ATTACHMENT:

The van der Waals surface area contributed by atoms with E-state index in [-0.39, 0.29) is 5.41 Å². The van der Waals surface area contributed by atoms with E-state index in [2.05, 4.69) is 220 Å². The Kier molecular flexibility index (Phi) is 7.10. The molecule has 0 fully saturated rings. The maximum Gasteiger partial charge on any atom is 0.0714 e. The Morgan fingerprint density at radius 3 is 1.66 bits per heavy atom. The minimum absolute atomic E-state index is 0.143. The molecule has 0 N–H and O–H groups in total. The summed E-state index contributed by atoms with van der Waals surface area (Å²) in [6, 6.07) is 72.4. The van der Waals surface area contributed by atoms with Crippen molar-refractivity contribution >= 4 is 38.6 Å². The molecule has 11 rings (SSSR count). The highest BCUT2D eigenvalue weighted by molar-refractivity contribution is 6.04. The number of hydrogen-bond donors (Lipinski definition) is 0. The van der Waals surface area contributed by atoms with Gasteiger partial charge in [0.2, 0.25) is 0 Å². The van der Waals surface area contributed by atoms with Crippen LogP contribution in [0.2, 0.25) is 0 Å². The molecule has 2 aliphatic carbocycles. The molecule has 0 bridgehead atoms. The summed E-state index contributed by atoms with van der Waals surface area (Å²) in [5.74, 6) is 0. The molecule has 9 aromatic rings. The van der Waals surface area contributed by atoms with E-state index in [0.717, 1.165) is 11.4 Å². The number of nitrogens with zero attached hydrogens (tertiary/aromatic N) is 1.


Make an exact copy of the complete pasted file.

The van der Waals surface area contributed by atoms with E-state index in [-0.39, 0.29) is 5.41 Å². The van der Waals surface area contributed by atoms with E-state index in [2.05, 4.69) is 220 Å². The Kier molecular flexibility index (Phi) is 7.10. The molecule has 0 fully saturated rings. The maximum Gasteiger partial charge on any atom is 0.0714 e. The Morgan fingerprint density at radius 3 is 1.66 bits per heavy atom. The minimum absolute atomic E-state index is 0.143. The molecule has 0 N–H and O–H groups in total. The summed E-state index contributed by atoms with van der Waals surface area (Å²) in [6, 6.07) is 72.4. The van der Waals surface area contributed by atoms with Crippen molar-refractivity contribution >= 4 is 38.6 Å². The molecule has 11 rings (SSSR count). The highest BCUT2D eigenvalue weighted by molar-refractivity contribution is 6.04. The number of hydrogen-bond donors (Lipinski definition) is 0. The van der Waals surface area contributed by atoms with Gasteiger partial charge in [0.2, 0.25) is 0 Å². The van der Waals surface area contributed by atoms with Crippen LogP contribution in [0.2, 0.25) is 0 Å². The molecule has 2 aliphatic carbocycles. The molecule has 0 bridgehead atoms. The summed E-state index contributed by atoms with van der Waals surface area (Å²) in [5.74, 6) is 0. The molecule has 9 aromatic rings. The van der Waals surface area contributed by atoms with E-state index in [0.717, 1.165) is 11.4 Å². The number of nitrogens with zero attached hydrogens (tertiary/aromatic N) is 1.